Martin Luther King Jr. Memorial

Martin Luther King Jr. Memorial in Washington D.C.


Sometimes I write pieces that I know are going to get blasted in the arena of public opinion. I write them anyway and eat the backlash because I believe in the power of the original conversation.

Merriam-Webster defines “race-baiting” as “the making of verbal attacks against members of a racial group.” If I’m going to be accused of something, I want to make sure I have a good definition of it.

Make no mistake, I did not engage in race-bating.

I got accused of it for a piece we published on the opinion page on Jan. 23, entitled “Our View: Lincoln Memorial race incident set us all back.”

The point I made there (and I definitely made a point) was that some of the reaction to a video showing Native American activist Nathan Phillips and white teenager Nick Sandmann standing close together and looking each other in the face on the steps of the Lincoln Memorial drew spirited reactions from people all over the United States. Some of those reactions contained elements of racial tension or race relations.

The reaction to the confrontation became a much larger story than the confrontation itself, which is why the people who write editorials for a newspaper in Missouri would be interested in writing about something that happened in Washington D.C.

If you felt uncomfortable watching the video, that’s good. If you feel uncomfortable talking about or reading about that video, that’s okay. Our natural instinct when we are uncomfortable is to avoid the source of our discomfort, or act to remedy the situation.

The entire situation is unfortunate, but our reactions to it are important. What we feel, how it makes us think, and what we learn from the experience are worth exploring and writing about.

I reached the conclusion no one involved in this story is completely in the right, and everyone involved was at least somewhat in the wrong. Let me be clear, by “everyone,” I mean Nick Sandmann, Nathan Phillips, the crowd of high school boys from Kentucky, the person(s) who stood on the periphery and egged on the situation as they took video with their cell phones, the African Americans who allegedly used racial slurs and other insults, the journalists and news producers in Washington who handled the confrontation locally, the editors and analysts across the globe who offered up their hot takes, and everyone who fired off their opinions on Facebook.

This is a story that journalism professors decades from now will use as a way to illustrate a story where nobody wins, but the story must still be covered. Maybe some positive can still come from it.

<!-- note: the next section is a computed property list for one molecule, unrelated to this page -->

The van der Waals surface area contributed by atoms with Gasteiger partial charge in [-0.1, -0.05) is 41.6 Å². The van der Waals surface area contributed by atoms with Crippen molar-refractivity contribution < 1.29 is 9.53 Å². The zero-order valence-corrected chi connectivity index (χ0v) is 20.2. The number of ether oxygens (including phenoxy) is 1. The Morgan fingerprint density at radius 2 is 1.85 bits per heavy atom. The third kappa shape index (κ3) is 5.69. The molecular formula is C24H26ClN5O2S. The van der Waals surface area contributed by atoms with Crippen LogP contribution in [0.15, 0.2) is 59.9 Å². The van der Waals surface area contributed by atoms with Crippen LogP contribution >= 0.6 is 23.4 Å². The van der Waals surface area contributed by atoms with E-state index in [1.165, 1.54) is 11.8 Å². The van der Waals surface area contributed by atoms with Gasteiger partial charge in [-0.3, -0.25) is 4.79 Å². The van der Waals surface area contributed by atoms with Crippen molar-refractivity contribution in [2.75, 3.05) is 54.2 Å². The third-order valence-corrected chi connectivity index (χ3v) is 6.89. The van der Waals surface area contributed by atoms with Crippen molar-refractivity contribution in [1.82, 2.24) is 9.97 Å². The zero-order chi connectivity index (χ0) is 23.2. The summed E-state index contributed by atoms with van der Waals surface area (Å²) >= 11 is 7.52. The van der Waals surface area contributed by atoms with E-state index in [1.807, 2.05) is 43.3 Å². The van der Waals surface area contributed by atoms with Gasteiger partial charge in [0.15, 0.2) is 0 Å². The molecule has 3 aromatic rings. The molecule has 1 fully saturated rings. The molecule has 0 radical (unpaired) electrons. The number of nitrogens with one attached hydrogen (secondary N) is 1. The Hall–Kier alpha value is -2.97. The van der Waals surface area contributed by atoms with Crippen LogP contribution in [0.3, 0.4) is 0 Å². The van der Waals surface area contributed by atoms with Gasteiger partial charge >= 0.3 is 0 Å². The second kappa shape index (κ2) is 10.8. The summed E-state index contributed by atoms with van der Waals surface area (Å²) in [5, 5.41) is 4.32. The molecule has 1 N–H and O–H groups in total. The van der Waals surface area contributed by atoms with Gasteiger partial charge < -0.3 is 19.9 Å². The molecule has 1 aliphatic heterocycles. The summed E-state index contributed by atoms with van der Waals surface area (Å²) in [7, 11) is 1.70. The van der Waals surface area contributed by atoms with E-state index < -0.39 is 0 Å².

Journalists are criticized for sharing stories that incite negative emotions. The story makes people angry and when the reader feels as if they have nowhere to direct their anger, they direct it back to the writer. No reasonable person enjoys feeling bad about themselves and the way they think.

As a small aside, I don’t think Nathan Phillips intended to represent himself as anything other than what he is: a rights activist who unknowingly found himself at the epicenter of an international news event far greater than he could fathom.

News organizations and journalists, myself included, went with a reference that Phillips was a veteran of the Vietnam War. In fact, Phillips served in the U.S. military some time during the Vietnam War, but did not take any deployment to Vietnam during his time in the Marines. Getting that wrong is very regrettable. Organizations that I attributed information about Phillips’ military service to, namely the Washington Post and New York Times, have made corrections to clarify the misrepresentation of Phillips’ service.

Misrepresenting someone’s military service is bad for both the person being misrepresented and for the people who actually did serve in the most hostile and dangerous military entanglements.

I don’t enjoy calling attention to situations where intelligent discussion and civil discourse have suffered an obvious breakdown, be it a situation in my own living room, in my own town or in Washington. Pretending it didn’t happen and ignoring a great opportunity to learn and improve ourselves together isn’t an option either. Most of the time, the learning process is not a comfortable process.

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